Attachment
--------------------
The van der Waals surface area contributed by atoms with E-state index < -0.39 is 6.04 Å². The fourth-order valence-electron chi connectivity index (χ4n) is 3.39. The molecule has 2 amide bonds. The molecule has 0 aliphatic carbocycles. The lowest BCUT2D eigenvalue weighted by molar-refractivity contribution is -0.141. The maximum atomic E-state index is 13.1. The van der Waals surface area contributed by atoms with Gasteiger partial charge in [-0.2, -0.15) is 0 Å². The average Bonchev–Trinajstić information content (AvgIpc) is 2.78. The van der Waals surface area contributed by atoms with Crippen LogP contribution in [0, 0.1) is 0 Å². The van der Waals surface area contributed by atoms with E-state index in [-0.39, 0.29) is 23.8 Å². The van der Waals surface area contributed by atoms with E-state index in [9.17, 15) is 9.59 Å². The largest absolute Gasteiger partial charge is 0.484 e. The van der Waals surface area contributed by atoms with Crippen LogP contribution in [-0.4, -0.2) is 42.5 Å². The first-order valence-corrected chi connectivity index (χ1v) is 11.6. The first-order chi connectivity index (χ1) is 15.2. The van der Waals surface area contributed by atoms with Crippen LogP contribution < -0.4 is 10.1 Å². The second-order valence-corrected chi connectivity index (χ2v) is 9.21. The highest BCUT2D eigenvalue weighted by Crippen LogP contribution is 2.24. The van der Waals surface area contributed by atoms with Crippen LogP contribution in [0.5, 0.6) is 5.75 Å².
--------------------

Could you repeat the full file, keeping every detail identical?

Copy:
The van der Waals surface area contributed by atoms with E-state index < -0.39 is 6.04 Å². The fourth-order valence-electron chi connectivity index (χ4n) is 3.39. The molecule has 2 amide bonds. The molecule has 0 aliphatic carbocycles. The lowest BCUT2D eigenvalue weighted by molar-refractivity contribution is -0.141. The maximum atomic E-state index is 13.1. The van der Waals surface area contributed by atoms with Gasteiger partial charge in [-0.2, -0.15) is 0 Å². The average Bonchev–Trinajstić information content (AvgIpc) is 2.78. The van der Waals surface area contributed by atoms with Crippen LogP contribution in [0, 0.1) is 0 Å². The van der Waals surface area contributed by atoms with E-state index in [-0.39, 0.29) is 23.8 Å². The van der Waals surface area contributed by atoms with E-state index in [9.17, 15) is 9.59 Å². The largest absolute Gasteiger partial charge is 0.484 e. The van der Waals surface area contributed by atoms with Crippen LogP contribution in [-0.4, -0.2) is 42.5 Å². The first-order valence-corrected chi connectivity index (χ1v) is 11.6. The first-order chi connectivity index (χ1) is 15.2. The van der Waals surface area contributed by atoms with Crippen LogP contribution < -0.4 is 10.1 Å². The second-order valence-corrected chi connectivity index (χ2v) is 9.21. The highest BCUT2D eigenvalue weighted by Crippen LogP contribution is 2.24. The van der Waals surface area contributed by atoms with Crippen LogP contribution in [0.5, 0.6) is 5.75 Å².